Christine Paolilla mug shot
Christine Paolilla, with her first wig. At age 5 Christine was
diagnosed with a hair-loss condition
called alopecia. "She would
wake up in the morning and there would be clumps of hair all over
her pillow, patches here, patches there," her mother, Lori Paolilla,
told ABC News. "And eventually
[it] led to where it affected her
eyes, so she lost her eyebrows, she lost her eyelashes."
Christine Paolilla was a bullied teen who wore awkward wigs to cover
her bald head until two of the
most popular girls in school took her under their wings and
transformed her into 'Miss Irresistible'
Christine Paolilla at home with stepfather Tom Dick, left, and
Lori Paolilla, right, during her middle
school years. Christine
hated wearing a wig, her mother said. "That was devastating. She had
vision so she had what I guess most folks would know as
'Coke-bottle glasses,' and started
being ridiculed by young
children," Lori Paolilla told ABC News. "Classmates would come up
behind her, pull her wig off her head ... It was so painful to
Christine Paolilla as a high school sophomore in 2002. "I can't
even imagine really, truly how she
was feeling," said her mom, Lori
Paolilla. "As a parent, as a mother, the pain of a child ... waking
up in the morning thinking, 'What am I going to have to go through
today? Who is going to
hurt me today?' It was very difficult for
Christine Paolilla in 2003, the year her Clear Lake High School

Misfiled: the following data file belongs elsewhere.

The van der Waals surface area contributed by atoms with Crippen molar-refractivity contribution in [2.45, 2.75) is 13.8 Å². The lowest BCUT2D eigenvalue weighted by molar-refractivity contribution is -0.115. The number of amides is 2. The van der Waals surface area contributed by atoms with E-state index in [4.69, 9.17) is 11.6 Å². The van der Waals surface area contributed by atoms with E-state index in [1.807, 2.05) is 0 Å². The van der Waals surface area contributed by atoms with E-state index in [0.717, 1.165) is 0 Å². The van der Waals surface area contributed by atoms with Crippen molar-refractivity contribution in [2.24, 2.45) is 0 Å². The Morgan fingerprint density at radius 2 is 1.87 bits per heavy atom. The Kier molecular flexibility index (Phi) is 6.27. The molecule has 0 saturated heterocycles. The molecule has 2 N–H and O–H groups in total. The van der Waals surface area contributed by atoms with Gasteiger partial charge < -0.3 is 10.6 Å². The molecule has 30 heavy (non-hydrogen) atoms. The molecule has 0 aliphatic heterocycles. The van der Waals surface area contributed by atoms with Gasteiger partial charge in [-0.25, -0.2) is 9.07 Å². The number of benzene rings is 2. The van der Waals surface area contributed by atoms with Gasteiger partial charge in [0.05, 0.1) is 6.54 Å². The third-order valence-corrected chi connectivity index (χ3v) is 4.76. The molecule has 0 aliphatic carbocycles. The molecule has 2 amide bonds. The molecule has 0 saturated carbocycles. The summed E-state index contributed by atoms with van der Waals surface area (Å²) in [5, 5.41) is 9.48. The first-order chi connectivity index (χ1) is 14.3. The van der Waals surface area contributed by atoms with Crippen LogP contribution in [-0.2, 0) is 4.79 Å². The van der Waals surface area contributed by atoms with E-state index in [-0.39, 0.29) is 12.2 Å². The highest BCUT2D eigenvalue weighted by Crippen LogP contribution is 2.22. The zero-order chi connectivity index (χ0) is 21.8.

class voted her "Miss Irresistible"
-- and the year she and
boyfriend Chris Snider committed four murders.
Christine Paolilla with mom Lori Paolilla, the day she walked
with her graduating class
at Clear Lake High School (she did not
earn a diploma).
Christine Paolilla later married Justin Rott. Rott told police
that Paolilla admitted to going to the
house to participate in a
drug heist, and when Snider started shooting she didn't hesitate to
(Courtesy Lori Paolilla -
By 2006, Christine Paolilla and husband Justin Rott were both
heavy heroin users. The pair holed
up in a hotel room in San
Antonio, shooting drugs day after day, month after month. "She never
left that room one time," said Rott. "The whole, over-nine-month
time, the only time I ever left
was to get food or drugs." She
stayed in the room until the police came for her. "It almost looked
like a murder scene inside this hotel room," said Houston Police
Sgt. Brian Harris. "There's blood
on the wall, hundreds of needles,
used needles on the ground, boxes of brand new needles
ready to go
and then, literally, about 80, 85 needles lined up on a dresser
heroin inside 'em. It reeked."
Christine Paolilla interrogation.
Christine Paolilla makes her first court appearance since her
(Photo: Jessica Kourkounis, For The Chronicle)
Defense attorney Mike DeGeurin and Christine Paolilla listen to
State District Judge Kent Ellis as he speaks
to the jury pool in
September at the Harris County Criminal Courthouse in Houston.
(Photo: Mayra Beltrán, Chronicle File)